The Scotsman George Combe (1788–1858) was an energetic and vocal promoter of phrenology, natural philosophy, and secularism, who rose from humble origins to tour widely in Europe and the United States and become a best-selling author. His most famous book, The Constitution of Man, was published in 1828, and had sold approximately 350,000 copies, distributed by over 100 publishers, by 1900. It put forward Combe's version of naturalism, and was hugely influential – perhaps more so even than Charles Darwin – in changing popular understanding of the place of humanity in the natural order, as subject to natural laws (physical, organic and moral). Combe's essay illustrates the relations between these laws with a view to the improvement of education and the regulation of individual conduct. It stirred up enormous controversy for decades after its publication, and is central to the understanding of the philosophical and scientific debates of the Victorian period.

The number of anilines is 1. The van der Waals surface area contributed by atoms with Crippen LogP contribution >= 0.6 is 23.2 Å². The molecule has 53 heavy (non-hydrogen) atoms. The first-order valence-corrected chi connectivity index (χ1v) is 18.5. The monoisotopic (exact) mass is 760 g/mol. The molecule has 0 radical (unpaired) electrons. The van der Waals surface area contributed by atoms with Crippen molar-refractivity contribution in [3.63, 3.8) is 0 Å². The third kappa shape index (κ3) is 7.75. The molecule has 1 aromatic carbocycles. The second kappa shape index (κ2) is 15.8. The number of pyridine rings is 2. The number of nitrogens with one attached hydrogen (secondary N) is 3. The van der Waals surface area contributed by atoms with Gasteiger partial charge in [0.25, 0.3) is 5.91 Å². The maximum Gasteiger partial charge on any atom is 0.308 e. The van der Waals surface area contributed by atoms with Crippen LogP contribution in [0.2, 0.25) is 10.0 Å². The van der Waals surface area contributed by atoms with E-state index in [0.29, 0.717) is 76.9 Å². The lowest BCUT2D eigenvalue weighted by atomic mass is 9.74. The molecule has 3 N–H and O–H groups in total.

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- Date Published: July 2009
- format: Paperback
- isbn: 9781108004138
- length: 336 pages
- dimensions: 216 x 140 x 19 mm
- weight: 0.43kg
- availability: Available
Table of Contents
1. On natural law
2. Of the constitution of man, and its relations to external objects
3. To what extent are the miseries of mankind referable to infringements of the laws of nature?
4. On the combined operation of the natural laws
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